The divorce rate among lay Christian counselors is 47%, slightly above the U.S. national average, and higher than that of professional Christian counselors at 25% and pastors at 18%.
(These percentages may not represent Catholic lay and professional counselors, as the survey participants were members of a mostly Protestant counseling organization.)
Interestingly, their counseling results appear to be better than the professionals. Although they counsel fewer couples than professionals or pastors, on a percentage basis fewer of their couples breakup – 11% versus 17% for professionals and 14% for pastors.
It could be that their cases are not as difficult. The more distressed cases would gravitate to or be referred to those with more education and expertise.
Let’s move on now to a short discussion of whether you should choose secular or Christian marriage counseling.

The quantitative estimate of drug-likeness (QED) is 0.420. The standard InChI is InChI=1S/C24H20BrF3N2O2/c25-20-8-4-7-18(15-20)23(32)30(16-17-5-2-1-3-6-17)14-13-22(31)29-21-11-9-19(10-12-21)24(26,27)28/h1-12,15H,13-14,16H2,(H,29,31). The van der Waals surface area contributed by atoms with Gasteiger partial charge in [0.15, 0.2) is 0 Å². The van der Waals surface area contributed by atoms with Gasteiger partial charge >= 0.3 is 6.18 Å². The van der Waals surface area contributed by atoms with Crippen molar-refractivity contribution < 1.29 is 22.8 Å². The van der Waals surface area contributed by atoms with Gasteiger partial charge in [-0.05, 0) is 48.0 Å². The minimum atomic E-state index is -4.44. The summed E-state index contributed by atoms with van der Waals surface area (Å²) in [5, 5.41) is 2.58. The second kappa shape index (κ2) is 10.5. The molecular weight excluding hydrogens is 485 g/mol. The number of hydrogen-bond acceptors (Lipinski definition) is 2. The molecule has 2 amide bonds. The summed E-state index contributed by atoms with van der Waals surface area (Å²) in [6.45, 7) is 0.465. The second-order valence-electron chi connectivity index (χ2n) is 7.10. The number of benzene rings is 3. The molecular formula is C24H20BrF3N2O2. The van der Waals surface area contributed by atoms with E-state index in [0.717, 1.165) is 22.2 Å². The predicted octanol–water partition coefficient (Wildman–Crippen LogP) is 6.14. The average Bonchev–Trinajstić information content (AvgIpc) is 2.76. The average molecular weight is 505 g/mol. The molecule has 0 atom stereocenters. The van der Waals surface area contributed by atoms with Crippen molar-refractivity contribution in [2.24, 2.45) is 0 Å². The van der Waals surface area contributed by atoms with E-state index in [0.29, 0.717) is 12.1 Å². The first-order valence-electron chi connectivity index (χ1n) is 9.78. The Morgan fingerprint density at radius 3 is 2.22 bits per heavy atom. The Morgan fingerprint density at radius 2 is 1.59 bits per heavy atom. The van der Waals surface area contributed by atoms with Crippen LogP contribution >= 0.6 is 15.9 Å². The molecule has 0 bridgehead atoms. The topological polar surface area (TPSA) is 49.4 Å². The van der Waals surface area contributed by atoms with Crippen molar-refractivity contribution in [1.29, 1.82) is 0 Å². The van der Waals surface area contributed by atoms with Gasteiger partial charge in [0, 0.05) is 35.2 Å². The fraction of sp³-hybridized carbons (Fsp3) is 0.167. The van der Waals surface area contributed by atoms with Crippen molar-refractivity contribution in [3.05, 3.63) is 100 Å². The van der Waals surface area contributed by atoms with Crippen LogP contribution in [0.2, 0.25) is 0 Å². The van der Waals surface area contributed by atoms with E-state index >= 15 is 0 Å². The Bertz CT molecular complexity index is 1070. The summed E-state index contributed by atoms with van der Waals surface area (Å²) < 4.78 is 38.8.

Part 3: Christian Marriage Counseling and Choices
Return from Biblical Counseling & Christian Psychology to Marriage Guardian Home Page
Robert Kellemen, Ph.D., LCPC, Biblical Counseling FAQs, Retrieved from bcsfn.aacc.net on June 12, 2012. Note: Emphases in original.
Timothy Clinton and George Ohlschlager, Competent Christian Counseling, Volume One: Foundations and Practice of Compassionate Soul Care, WaterBrook Press. 2002. P. 55.
Timothy Keller, Ed.D., Four Models of Counseling in Pastoral Ministry, Retrieved on June 7, 2012 from hercomebetterdays.org, 2004, 2010.
Craig Younce, The Significance of Developing Core Counseling Competencies in Pastoral Care Ministry. 2011. Retrieved from digitalcommons.liberty.edu on April 26, 2012. P. 77.
Robert Roberts & P.J. Watson, “A Christian Psychology View,” Ch. 4 in Eric L. Johnson, ed., Psychology & Christianity: Five Views (Spectrum), 2nd ed., InterVarsity Press, 2010. P. 167.
Joshua Hook, The Effectiveness of Religiously Tailored Couple Counseling. 2009. Retrieved from vcu.edu. on April 26, 2012. P. 65.
Craig Younce, The Significance of Developing Core Counseling Competencies in Pastoral Care Ministry. 2011. Retrieved from digitalcommons.liberty.edu on April 26, 2012. P. 21.
Joshua Hook, The Effectiveness of Religiously Tailored Couple Counseling. 2009. Retrieved from vcu.edu. on April 26, 2012. P. 51.
Hook. P. 54.
Hook. P. 50.
Hook. P. 53.